Degenerate Dimensions and Aggregates
An interesting topic came up recently on my latest project that I think is quite informative on how OBI works under the hood. It involves how to model degenerate dimensional fields into OBI when there are aggregates present. Individually each of these two topics are relatively well know with solutions for how to handle them, but when combined they can get pretty tricky. This is especially true when you are using the BI Apps, which to a large degree still rely on the old method of manually mapping Time Series (Ago & ToDate) metrics (as opposed to the OBI 10.x + technique of Time Series functions) which require an explosion of Logical Table Sources (LTSs).
The core of this post concerns what do you do when some of your aggregates don’t have all of the degenerate fields that your base fact has? What do you need to do to model them properly? In the explanation I will shed a bit more light on how OBI “thinks” so that you too can model things properly the first time.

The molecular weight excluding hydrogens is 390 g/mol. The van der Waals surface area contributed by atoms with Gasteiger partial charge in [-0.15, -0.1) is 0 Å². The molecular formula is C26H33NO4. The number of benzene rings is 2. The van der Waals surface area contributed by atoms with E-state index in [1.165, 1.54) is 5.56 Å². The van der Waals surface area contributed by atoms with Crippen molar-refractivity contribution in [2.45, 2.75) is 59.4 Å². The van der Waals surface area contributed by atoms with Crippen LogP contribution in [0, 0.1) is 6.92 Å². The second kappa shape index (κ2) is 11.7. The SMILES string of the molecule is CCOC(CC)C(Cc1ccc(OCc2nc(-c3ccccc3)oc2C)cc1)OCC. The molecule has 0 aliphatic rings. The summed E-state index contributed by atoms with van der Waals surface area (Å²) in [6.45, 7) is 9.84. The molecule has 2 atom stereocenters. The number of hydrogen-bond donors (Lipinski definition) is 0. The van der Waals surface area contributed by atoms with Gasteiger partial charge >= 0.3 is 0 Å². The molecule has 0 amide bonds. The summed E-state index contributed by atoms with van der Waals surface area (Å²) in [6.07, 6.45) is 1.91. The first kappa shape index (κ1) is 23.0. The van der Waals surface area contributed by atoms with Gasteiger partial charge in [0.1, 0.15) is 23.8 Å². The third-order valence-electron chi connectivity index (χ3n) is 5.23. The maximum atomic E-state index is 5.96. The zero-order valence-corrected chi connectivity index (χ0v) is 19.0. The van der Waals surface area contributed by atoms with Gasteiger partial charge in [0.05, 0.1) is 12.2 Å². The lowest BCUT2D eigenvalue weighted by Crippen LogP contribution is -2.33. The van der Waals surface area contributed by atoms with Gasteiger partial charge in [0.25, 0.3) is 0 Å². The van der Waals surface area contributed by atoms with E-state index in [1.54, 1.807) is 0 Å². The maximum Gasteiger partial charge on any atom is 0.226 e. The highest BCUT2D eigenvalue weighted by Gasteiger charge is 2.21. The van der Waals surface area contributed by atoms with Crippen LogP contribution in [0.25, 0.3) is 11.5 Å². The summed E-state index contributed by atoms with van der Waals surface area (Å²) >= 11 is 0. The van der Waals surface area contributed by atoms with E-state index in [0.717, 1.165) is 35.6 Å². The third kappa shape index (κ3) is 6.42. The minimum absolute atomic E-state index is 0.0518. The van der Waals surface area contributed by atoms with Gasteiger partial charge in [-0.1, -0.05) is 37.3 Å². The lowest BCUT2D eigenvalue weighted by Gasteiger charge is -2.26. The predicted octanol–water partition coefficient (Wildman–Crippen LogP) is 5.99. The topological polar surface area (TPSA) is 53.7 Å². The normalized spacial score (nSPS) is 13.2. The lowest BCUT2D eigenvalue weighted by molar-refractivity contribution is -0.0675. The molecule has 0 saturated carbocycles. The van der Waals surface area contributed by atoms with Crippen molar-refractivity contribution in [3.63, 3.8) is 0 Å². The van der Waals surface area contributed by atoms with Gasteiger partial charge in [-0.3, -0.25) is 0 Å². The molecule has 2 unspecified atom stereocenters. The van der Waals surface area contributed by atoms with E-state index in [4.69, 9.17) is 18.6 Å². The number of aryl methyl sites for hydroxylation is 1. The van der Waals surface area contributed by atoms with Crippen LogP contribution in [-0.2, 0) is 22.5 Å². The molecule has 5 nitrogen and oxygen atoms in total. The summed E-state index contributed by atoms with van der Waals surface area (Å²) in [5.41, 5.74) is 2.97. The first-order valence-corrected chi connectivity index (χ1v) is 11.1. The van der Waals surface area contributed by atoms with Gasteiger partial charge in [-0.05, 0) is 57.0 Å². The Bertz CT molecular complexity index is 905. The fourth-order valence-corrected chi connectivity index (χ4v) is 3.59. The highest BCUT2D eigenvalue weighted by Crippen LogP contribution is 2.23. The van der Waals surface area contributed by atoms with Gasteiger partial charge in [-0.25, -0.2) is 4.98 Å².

First a refresher on modeling degenerate dimensions. If you are familiar with this technique please skip ahead to the section labeled “Growing the Problem”. For more info on this topic, see pages 5&6 of this advanced preso.
A degenerate dimension is simply any field that although truly a dimensional field (non-aggregateable metric), for performance or convenience sake is put into the fact table. A classic example of this is an Order #, which may be stored in a W_ORDER_F table as opposed to a W_ORDER_D table. The reasons for this are straightforward: fewer tables, fewer ETL jobs, and no 1:1 join at query time between two tables at the same grain of Order which will benefit performance.
In OBI we call this a combo table. Simply put, a combo table is a physical table (& alias) that maps directly to both an OBI Logical Fact table and a Logical Dimension table. As both Dim & Fact have the same physical alias as a source, no self-join is needed, resulting in nice, fast SQL.
Here is a basic setup of how this might look. Note this one has a bit of logic on the fact table field to convert it to something meaningful to the user.
Here is the fact mapping:
And here is the dimensional mapping for Employee Type using the same physical layer table:
Don’t forget to build a Dimension for it and set the Content tab on both the Dimensional LTS and the Fact LTS (not shown):
To summarize, there are two logical tables, “Facts: Headcount” and “Headcount Degen” that use one physical alias source for their source. The Business Model Diagram:
But the Physical Diagram shows only one table:
Growing the Problem